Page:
We reached the extensive pontoon visitor moorings above the next lock at Bardney and moored up rather than drop down.

 Walking back to the boat with the dogs..plenty of mooring and shore power should you want it.

NB. Clarence arrived early evening and breasted up to Yarwood

The evening scene...not three bad

Sunday, 24 May 2015

The jewel that is Lincoln!

I knew that Lincoln would be a big hit with my fellow boaters because I have been here a number of times having lived in Lincolnshire in a past life and if you are even a little interested in history this is a City that is packed with it!   If you haven't been to Lincoln because it is off the tourist routes you have missed a real jewel so get yourself here and enjoy.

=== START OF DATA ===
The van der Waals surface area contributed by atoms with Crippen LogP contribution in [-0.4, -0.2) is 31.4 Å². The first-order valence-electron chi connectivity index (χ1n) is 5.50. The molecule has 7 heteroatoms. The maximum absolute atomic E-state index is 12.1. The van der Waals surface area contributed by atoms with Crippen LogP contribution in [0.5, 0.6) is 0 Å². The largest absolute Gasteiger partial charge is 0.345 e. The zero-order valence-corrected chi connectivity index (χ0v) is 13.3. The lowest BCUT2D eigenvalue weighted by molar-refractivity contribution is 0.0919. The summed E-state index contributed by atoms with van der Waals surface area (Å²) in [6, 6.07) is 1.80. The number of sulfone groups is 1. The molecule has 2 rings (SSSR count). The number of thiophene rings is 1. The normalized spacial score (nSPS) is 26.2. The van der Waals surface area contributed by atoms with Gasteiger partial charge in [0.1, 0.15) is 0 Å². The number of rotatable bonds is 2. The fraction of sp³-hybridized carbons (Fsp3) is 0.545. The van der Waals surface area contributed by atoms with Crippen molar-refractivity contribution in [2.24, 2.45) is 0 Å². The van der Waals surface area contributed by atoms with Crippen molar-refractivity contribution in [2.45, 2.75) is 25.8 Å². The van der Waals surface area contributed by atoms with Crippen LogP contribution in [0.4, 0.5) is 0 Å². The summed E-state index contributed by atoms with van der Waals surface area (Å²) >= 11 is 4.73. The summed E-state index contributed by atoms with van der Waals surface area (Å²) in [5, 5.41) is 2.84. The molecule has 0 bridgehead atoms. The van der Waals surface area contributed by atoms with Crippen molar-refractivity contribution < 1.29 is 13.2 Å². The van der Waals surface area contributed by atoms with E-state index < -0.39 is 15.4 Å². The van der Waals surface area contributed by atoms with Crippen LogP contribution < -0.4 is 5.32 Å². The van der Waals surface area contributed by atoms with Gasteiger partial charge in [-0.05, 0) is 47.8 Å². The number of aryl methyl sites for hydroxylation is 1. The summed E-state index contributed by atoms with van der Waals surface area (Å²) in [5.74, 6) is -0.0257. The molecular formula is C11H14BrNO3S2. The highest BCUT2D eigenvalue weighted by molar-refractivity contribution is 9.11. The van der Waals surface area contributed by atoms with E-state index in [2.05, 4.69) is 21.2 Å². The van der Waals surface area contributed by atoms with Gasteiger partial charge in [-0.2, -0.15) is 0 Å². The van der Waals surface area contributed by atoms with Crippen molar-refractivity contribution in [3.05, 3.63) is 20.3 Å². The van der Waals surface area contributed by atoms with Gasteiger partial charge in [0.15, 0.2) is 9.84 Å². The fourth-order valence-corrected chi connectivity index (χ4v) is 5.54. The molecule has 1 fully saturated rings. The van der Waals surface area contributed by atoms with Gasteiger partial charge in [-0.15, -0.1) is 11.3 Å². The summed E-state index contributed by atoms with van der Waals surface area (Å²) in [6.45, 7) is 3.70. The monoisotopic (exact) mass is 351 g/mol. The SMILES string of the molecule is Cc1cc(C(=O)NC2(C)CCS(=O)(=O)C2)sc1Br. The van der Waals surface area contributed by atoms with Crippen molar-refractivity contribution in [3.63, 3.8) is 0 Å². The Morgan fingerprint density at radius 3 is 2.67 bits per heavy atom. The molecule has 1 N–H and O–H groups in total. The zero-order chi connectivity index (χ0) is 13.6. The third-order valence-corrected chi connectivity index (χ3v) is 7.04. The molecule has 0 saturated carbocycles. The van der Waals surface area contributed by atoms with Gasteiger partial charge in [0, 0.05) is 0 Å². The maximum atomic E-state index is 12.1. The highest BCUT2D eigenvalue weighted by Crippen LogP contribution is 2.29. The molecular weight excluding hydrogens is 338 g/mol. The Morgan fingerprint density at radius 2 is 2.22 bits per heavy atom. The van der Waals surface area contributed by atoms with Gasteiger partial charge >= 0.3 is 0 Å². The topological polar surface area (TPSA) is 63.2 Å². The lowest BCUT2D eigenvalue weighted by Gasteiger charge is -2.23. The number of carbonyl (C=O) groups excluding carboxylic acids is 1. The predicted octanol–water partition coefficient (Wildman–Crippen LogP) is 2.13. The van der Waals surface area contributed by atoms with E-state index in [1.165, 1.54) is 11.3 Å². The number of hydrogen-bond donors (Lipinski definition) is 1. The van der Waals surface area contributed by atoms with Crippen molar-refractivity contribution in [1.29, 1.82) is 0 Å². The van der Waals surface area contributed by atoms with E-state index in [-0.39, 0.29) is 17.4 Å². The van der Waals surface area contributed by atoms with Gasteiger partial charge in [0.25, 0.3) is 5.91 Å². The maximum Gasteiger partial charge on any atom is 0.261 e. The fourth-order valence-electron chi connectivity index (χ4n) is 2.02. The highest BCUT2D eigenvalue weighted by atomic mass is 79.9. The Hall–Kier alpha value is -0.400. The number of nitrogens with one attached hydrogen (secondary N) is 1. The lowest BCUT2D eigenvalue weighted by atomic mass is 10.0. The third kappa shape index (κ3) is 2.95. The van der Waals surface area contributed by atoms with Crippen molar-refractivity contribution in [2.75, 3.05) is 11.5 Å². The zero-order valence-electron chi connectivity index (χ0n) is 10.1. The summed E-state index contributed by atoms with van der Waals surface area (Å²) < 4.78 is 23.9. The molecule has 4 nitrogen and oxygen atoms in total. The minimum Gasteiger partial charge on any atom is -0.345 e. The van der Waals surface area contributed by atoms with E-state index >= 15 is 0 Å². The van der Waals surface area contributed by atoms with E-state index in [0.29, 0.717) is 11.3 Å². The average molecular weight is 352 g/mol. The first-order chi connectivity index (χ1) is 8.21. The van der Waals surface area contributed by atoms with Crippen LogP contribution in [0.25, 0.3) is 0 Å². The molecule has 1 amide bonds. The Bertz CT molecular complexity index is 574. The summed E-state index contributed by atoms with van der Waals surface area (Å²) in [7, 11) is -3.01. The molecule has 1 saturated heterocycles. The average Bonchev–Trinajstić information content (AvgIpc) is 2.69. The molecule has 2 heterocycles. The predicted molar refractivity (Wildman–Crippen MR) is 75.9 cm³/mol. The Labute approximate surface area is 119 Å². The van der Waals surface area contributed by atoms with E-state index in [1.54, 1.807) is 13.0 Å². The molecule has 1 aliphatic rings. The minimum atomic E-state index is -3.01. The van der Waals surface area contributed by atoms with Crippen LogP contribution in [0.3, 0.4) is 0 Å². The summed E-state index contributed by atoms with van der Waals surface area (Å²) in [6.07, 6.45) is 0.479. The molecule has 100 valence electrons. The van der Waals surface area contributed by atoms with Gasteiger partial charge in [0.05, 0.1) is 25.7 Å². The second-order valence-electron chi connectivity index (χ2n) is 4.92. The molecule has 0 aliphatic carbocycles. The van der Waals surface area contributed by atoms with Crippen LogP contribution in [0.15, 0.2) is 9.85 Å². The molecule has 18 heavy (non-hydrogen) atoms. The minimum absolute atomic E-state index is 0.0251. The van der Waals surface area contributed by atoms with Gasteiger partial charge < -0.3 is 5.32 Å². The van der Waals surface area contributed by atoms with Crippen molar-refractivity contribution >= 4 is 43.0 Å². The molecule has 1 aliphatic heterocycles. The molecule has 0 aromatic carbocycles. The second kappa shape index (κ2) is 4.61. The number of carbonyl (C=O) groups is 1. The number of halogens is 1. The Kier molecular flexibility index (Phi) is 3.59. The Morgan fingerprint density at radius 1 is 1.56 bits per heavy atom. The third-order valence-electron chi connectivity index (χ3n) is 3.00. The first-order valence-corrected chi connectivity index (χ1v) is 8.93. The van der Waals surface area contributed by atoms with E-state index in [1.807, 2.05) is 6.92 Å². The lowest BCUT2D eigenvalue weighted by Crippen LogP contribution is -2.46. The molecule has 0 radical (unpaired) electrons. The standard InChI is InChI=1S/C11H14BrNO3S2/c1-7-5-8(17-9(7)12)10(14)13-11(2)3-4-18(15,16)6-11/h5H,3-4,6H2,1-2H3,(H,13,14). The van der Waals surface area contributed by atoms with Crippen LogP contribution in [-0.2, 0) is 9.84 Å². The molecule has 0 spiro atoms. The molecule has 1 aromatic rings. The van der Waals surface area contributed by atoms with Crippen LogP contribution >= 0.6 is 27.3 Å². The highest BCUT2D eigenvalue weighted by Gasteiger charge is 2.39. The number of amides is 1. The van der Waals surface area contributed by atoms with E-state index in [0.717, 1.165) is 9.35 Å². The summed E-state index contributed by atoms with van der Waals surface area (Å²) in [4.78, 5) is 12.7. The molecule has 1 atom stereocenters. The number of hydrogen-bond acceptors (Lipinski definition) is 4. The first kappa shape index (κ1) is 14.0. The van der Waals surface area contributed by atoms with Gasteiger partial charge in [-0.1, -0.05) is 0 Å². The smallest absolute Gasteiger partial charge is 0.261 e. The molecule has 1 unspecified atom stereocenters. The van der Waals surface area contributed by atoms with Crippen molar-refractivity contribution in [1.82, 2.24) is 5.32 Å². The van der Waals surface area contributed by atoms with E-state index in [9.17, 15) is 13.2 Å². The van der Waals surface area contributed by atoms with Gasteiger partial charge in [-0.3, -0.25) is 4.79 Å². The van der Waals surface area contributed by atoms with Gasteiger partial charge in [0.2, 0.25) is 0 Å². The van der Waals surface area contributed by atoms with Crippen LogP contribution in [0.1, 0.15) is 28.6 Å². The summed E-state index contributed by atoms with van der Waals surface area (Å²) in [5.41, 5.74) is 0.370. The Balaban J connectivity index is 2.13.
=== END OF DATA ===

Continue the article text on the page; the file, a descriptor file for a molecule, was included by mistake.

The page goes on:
Five of our eight crew members set off yesterday morning to walk UP the hill to the Tourist Information Office and book ourselves on a City walk. Waiting to cross the road as we left Brayford Pool, the former inland harbour at the base of the City hill we heard the distinct rumble of Harley Davidson motor cycles.  The International Harley Convention was in town and really boosting the tourist takings!

 Happy Harley owners

 Our first point of interest as we will be going through here tomorrow, was the Glory Hole which is our route east out of Lincoln, off the Fossdyke and on to the R. Witham.


 Wending through narrow alleys and steep steps we emerge on the High Street, the former Roman Ermine Way.

 The view along the R. Witham from the High Street

 One of the medieval city gates